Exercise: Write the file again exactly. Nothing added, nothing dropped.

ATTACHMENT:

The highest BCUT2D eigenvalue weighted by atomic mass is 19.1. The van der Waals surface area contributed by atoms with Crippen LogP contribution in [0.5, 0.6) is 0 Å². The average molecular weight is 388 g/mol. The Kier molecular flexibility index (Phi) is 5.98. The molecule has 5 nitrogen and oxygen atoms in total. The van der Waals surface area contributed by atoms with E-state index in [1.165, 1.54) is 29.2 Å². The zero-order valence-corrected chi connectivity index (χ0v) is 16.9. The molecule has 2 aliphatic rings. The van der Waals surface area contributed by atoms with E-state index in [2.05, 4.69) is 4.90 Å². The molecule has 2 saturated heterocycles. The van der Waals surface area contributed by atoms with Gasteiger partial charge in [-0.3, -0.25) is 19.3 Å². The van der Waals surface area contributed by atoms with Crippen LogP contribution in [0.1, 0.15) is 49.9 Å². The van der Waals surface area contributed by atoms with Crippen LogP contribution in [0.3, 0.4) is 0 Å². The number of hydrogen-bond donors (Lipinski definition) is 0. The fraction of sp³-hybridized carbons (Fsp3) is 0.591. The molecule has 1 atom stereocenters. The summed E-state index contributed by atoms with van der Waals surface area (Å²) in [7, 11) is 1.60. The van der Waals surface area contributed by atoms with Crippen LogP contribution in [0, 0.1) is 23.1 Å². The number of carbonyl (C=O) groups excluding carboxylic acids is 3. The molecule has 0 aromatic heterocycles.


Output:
The highest BCUT2D eigenvalue weighted by atomic mass is 19.1. The van der Waals surface area contributed by atoms with Crippen LogP contribution in [0.5, 0.6) is 0 Å². The average molecular weight is 388 g/mol. The Kier molecular flexibility index (Phi) is 5.98. The molecule has 5 nitrogen and oxygen atoms in total. The van der Waals surface area contributed by atoms with E-state index in [1.165, 1.54) is 29.2 Å². The zero-order valence-corrected chi connectivity index (χ0v) is 16.9. The molecule has 2 aliphatic rings. The van der Waals surface area contributed by atoms with E-state index in [2.05, 4.69) is 4.90 Å². The molecule has 2 saturated heterocycles. The van der Waals surface area contributed by atoms with Gasteiger partial charge in [-0.3, -0.25) is 19.3 Å². The van der Waals surface area contributed by atoms with Crippen LogP contribution in [0.1, 0.15) is 49.9 Å². The van der Waals surface area contributed by atoms with Crippen LogP contribution in [0.3, 0.4) is 0 Å². The number of hydrogen-bond donors (Lipinski definition) is 0. The fraction of sp³-hybridized carbons (Fsp3) is 0.591. The molecule has 1 atom stereocenters. The summed E-state index contributed by atoms with van der Waals surface area (Å²) in [7, 11) is 1.60. The van der Waals surface area contributed by atoms with Crippen LogP contribution in [0, 0.1) is 23.1 Å². The number of carbonyl (C=O) groups excluding carboxylic acids is 3. The molecule has 0 aromatic heterocycles.